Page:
November 15, 2022 / by Jaime
  Filed Under: Uncategorized

What are the Alternatives to Landfills?

landfill alternativesLandfills have become a part of our everyday lives. They are where we put our trash and hope it will just disappear. But landfills aren’t magical, so the trash doesn’t disappear. Instead, it seeps into the soil as leachate and eventually finds its way into our water supply. what are alternatives to landfills?

Landfills are also a breeding ground for methane, a greenhouse gas far more potent than carbon dioxide. And the rodents, let’s not forget the rodents.

Clearly, landfills are not the most sustainable solution for our waste. So, what are the alternatives to landfills? Can we do better?

What are some alternatives to landfills? Here are some landfill alternatives that are being used or explored around the world:

Recycling:

We’ve all recycled our waste into useful and fun items. Maybe you transformed your empty food cans into robots or your milk cartons into bird feeders. But on an industrial scale, recycling is a different story.

Recycling facilities sort the waste into different categories based on the type of materials before processing it. The sorted waste is then cleaned and melted down to create new products.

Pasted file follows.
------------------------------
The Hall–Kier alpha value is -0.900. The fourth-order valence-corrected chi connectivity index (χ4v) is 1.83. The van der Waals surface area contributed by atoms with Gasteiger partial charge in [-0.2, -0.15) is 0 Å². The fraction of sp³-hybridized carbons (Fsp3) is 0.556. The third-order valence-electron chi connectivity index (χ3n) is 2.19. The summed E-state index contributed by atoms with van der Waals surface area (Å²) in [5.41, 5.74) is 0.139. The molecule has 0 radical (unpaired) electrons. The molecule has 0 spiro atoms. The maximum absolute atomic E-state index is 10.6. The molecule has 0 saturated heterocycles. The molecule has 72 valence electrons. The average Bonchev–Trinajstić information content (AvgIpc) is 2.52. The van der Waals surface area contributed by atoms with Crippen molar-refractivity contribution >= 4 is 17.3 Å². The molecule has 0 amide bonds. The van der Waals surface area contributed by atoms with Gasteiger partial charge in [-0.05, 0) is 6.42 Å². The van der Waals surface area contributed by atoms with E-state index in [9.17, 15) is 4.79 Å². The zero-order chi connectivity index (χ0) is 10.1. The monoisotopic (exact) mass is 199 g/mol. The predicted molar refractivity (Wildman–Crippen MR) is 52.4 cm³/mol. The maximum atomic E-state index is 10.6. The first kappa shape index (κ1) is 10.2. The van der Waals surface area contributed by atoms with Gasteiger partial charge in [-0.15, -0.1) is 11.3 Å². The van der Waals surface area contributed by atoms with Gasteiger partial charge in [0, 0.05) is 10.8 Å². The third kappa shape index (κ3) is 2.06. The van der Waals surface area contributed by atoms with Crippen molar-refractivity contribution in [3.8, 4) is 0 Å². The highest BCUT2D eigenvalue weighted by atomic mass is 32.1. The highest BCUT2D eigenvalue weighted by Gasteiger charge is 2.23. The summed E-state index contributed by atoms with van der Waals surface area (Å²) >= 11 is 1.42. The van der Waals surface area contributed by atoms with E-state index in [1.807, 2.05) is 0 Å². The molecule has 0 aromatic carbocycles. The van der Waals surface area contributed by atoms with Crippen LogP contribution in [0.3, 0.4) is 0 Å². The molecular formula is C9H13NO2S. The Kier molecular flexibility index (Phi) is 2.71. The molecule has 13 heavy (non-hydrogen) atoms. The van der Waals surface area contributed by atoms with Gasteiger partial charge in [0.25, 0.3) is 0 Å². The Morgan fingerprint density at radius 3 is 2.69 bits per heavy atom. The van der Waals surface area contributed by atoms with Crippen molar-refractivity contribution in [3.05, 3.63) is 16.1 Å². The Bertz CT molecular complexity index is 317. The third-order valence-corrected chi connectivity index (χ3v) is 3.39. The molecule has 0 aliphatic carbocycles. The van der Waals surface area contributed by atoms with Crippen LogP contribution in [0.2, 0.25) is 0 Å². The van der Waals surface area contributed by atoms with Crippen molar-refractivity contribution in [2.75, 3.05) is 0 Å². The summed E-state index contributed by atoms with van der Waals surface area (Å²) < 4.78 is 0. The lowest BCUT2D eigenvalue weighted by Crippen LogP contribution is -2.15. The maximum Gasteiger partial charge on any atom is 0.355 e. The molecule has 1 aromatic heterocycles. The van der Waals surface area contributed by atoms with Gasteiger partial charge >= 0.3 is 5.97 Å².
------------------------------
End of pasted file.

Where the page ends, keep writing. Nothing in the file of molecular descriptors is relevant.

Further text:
There are some compelling benefits to recycling:

  • It conserves resources: It takes far less energy to recycle than mine and process new aluminum.

  • It reduces pollution: The process emits less pollution than creating new products from scratch. For instance, recycling a ton of glass conserves 9 gallons of oil.

  • It saves land: Every year, recycling and composting save 561 million cubic yards of land from being used as landfills.

We recently published a blog on this subject, please read it!

Composting:

composting

Have you ever made your compost pile? If you have, then you know the basics of industrial composting. Dumping organic waste like leftover food, eggshells, and coffee grounds in a pile lets microorganisms break down the waste into a nutrient-rich soil amendment.

Composting reduces the need for chemical fertilizers. For instance, the calcium carbonate in eggshells can help prevent blossom-end rot in tomatoes without chemical intervention. In addition, it means fewer harmful chemicals in our soil and water.

And like recycling, composting conserves resources and land. Every year, composting saves 213 million cubic yards of land from being used as landfills. Considering the condition of our environment, that’s a huge win. What are some alternatives to landfills?

Pyrolysis:

Pyrolysis is a process that uses heat to break down waste into valuable products like biochar, syngas, and bio-oil.

These products can be used as fuel, fertilizer, or building materials.

Pyrolysis is a promising alternative to landfills because it doesn’t produce methane. However, it also processes a wide range of waste, from plastics to tires.

The main drawback of pyrolysis is that it requires a lot of energy to operate. For instance, a tire-recycling plant can use enough energy to power 3,500 homes.

But as renewable energy becomes cheaper and more accessible, it may no longer be a problem.

What are alternatives to landfills?

Incineration:

We’ve all come across incineration in one form or another. Maybe you burned your trash in a backyard fire pit or saw a power plant burning coal to generate electricity.

The idea is the same: burn waste to generate energy that can power homes and businesses.